Pezaros, D. and Sifalakis, M. and Hutchison, David (2007) Measurement and Analysis of Intraflow Performance Characteristics of Wireless Traffic. In: IEEE International Workshop on IP Operations and Management (IEEE IPOM’07), 1900-01-01.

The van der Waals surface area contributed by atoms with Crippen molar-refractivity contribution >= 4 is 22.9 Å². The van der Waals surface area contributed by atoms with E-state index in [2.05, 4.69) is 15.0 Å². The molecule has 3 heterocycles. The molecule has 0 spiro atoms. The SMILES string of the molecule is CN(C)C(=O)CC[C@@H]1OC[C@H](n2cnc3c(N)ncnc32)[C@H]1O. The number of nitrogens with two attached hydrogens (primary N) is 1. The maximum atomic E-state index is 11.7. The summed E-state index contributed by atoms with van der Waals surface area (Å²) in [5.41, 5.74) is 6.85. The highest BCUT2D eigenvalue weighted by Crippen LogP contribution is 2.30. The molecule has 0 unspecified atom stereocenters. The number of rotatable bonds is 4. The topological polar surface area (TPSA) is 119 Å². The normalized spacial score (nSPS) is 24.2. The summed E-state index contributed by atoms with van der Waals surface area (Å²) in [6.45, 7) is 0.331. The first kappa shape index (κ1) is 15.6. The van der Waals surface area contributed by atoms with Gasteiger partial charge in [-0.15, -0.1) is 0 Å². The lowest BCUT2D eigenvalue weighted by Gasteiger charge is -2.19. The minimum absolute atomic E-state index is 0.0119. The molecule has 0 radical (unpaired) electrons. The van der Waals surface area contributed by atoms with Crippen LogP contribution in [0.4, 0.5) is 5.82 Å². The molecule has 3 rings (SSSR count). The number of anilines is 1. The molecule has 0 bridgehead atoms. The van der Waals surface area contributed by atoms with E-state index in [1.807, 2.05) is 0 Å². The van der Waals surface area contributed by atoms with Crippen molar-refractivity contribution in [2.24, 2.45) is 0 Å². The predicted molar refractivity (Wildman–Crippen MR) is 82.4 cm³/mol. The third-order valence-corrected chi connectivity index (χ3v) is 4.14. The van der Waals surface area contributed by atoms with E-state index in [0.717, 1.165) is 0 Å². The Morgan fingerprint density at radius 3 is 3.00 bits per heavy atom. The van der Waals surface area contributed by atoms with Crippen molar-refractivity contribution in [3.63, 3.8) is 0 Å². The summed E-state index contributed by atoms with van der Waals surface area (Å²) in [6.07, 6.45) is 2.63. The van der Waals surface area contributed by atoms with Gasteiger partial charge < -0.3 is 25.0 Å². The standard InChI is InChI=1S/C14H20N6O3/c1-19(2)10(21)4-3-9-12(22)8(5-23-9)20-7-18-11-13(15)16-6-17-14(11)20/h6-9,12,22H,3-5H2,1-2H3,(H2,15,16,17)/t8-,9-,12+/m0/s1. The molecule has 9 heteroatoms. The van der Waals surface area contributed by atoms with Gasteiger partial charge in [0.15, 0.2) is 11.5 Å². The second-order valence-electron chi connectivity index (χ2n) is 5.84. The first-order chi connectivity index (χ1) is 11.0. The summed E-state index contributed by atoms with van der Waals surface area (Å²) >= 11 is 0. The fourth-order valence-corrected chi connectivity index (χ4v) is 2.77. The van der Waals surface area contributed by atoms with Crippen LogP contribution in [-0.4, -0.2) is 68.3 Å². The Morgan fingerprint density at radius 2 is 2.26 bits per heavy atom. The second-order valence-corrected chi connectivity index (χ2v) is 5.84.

It is by now widely accepted that the arrival process of aggregate network traffic exhibits self-similar characteristics which result in the preservation of traffic burstiness (high variability) over a wide range of timescales. This behaviour has been structurally linked to the presence of heavy-tailed, infinite variance phenomena at the level of individual network connections, file sizes, transfer durations, and packet inter-arrival times. In this paper, we have examined the presence of fractal and heavy-tailed behaviour in a number of performance aspects of individual IPv6 microflows as routed over wireless local and wide area network topologies. Our analysis sheds light on several questions regarding flow-level traffic behaviour: whether burstiness preservation is mainly observed at traffic aggregates or is it also evident at individual microflows; whether it is influenced by the end-to-end transport control mechanisms as well as by the network-level traffic multiplexing; whether high variability is independent from diverse link-level technologies, and whether burstiness is preserved in end-to-end performance metrics such as packet delay as well as in the traffic arrival process. Our findings suggest that traffic and packet delay exhibit closely-related Long-Range Dependence (LRD) at the level of individual microflows, with marginal to moderate intensity. Bulk TCP data and UDP flows produce higher Hurst exponent estimates than the acknowledgment flows that consist of minimum-sized packets. Wireless access technologies seem to also influence LRD intensity. At the same time, the distributions of intraflow packet inter-arrival times do not exhibit infinite variance characteristics.
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